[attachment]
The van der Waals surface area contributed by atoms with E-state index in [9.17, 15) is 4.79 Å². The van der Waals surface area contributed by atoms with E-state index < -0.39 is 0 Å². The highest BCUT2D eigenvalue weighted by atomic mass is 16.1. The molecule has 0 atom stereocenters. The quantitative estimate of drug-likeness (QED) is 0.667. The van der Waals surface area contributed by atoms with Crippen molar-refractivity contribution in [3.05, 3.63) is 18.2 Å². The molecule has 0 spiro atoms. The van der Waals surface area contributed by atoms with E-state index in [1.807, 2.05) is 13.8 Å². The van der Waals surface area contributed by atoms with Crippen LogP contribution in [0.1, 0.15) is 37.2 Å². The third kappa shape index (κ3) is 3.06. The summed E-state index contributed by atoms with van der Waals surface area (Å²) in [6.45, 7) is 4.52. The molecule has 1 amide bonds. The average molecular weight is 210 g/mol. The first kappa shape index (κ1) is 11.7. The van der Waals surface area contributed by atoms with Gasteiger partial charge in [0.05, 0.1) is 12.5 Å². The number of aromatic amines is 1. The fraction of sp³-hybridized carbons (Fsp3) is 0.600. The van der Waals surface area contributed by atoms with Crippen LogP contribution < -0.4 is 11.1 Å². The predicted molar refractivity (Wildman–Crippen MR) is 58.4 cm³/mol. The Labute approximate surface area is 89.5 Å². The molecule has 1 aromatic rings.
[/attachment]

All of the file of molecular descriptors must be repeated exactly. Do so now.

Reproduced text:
The van der Waals surface area contributed by atoms with E-state index in [9.17, 15) is 4.79 Å². The van der Waals surface area contributed by atoms with E-state index < -0.39 is 0 Å². The highest BCUT2D eigenvalue weighted by atomic mass is 16.1. The molecule has 0 atom stereocenters. The quantitative estimate of drug-likeness (QED) is 0.667. The van der Waals surface area contributed by atoms with Crippen molar-refractivity contribution in [3.05, 3.63) is 18.2 Å². The molecule has 0 spiro atoms. The van der Waals surface area contributed by atoms with E-state index in [1.807, 2.05) is 13.8 Å². The van der Waals surface area contributed by atoms with Crippen LogP contribution in [0.1, 0.15) is 37.2 Å². The third kappa shape index (κ3) is 3.06. The summed E-state index contributed by atoms with van der Waals surface area (Å²) in [6.45, 7) is 4.52. The molecule has 1 amide bonds. The average molecular weight is 210 g/mol. The first kappa shape index (κ1) is 11.7. The van der Waals surface area contributed by atoms with Gasteiger partial charge in [0.05, 0.1) is 12.5 Å². The number of aromatic amines is 1. The fraction of sp³-hybridized carbons (Fsp3) is 0.600. The van der Waals surface area contributed by atoms with Crippen LogP contribution < -0.4 is 11.1 Å². The predicted molar refractivity (Wildman–Crippen MR) is 58.4 cm³/mol. The Labute approximate surface area is 89.5 Å². The molecule has 1 aromatic rings.